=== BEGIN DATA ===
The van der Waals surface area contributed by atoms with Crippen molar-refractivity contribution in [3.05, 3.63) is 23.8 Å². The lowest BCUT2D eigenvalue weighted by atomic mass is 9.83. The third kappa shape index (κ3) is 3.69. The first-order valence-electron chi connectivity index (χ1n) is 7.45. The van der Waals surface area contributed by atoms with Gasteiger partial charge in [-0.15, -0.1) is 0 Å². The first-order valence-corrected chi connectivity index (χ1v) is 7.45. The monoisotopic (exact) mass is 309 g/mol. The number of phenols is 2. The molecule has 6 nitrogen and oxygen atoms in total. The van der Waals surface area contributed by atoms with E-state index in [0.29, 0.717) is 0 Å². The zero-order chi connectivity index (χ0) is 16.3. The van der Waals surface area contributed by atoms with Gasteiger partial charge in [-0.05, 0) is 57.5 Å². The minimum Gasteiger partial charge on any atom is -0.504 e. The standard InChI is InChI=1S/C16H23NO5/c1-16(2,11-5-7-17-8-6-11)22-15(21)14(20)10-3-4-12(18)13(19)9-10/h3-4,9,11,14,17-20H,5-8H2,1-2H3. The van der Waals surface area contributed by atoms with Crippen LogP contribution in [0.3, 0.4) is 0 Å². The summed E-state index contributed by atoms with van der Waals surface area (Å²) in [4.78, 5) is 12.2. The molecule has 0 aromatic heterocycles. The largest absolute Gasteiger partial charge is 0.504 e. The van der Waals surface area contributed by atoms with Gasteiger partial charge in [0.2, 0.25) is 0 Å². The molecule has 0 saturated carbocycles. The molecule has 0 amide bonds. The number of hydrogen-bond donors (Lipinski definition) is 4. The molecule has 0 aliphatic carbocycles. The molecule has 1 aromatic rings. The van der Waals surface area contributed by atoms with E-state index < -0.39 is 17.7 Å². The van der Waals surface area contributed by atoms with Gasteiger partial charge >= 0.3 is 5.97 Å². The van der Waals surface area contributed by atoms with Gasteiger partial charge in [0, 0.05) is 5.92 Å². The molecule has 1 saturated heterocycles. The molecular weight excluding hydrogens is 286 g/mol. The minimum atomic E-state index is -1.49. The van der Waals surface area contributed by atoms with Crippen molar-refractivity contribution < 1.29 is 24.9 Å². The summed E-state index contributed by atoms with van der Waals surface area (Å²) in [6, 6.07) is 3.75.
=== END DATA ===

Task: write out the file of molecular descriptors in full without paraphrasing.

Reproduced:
The van der Waals surface area contributed by atoms with Crippen molar-refractivity contribution in [3.05, 3.63) is 23.8 Å². The lowest BCUT2D eigenvalue weighted by atomic mass is 9.83. The third kappa shape index (κ3) is 3.69. The first-order valence-electron chi connectivity index (χ1n) is 7.45. The van der Waals surface area contributed by atoms with Gasteiger partial charge in [-0.15, -0.1) is 0 Å². The first-order valence-corrected chi connectivity index (χ1v) is 7.45. The monoisotopic (exact) mass is 309 g/mol. The number of phenols is 2. The molecule has 6 nitrogen and oxygen atoms in total. The van der Waals surface area contributed by atoms with E-state index in [0.29, 0.717) is 0 Å². The zero-order chi connectivity index (χ0) is 16.3. The van der Waals surface area contributed by atoms with Gasteiger partial charge in [-0.05, 0) is 57.5 Å². The minimum Gasteiger partial charge on any atom is -0.504 e. The standard InChI is InChI=1S/C16H23NO5/c1-16(2,11-5-7-17-8-6-11)22-15(21)14(20)10-3-4-12(18)13(19)9-10/h3-4,9,11,14,17-20H,5-8H2,1-2H3. The van der Waals surface area contributed by atoms with Crippen LogP contribution in [0.3, 0.4) is 0 Å². The summed E-state index contributed by atoms with van der Waals surface area (Å²) in [4.78, 5) is 12.2. The molecule has 0 aromatic heterocycles. The largest absolute Gasteiger partial charge is 0.504 e. The van der Waals surface area contributed by atoms with Gasteiger partial charge in [0.2, 0.25) is 0 Å². The molecule has 0 saturated carbocycles. The molecule has 0 amide bonds. The number of hydrogen-bond donors (Lipinski definition) is 4. The molecule has 0 aliphatic carbocycles. The molecule has 1 aromatic rings. The van der Waals surface area contributed by atoms with E-state index < -0.39 is 17.7 Å². The van der Waals surface area contributed by atoms with Gasteiger partial charge >= 0.3 is 5.97 Å². The van der Waals surface area contributed by atoms with Gasteiger partial charge in [0, 0.05) is 5.92 Å². The molecule has 1 saturated heterocycles. The molecular weight excluding hydrogens is 286 g/mol. The minimum atomic E-state index is -1.49. The van der Waals surface area contributed by atoms with Crippen molar-refractivity contribution < 1.29 is 24.9 Å². The summed E-state index contributed by atoms with van der Waals surface area (Å²) in [6, 6.07) is 3.75.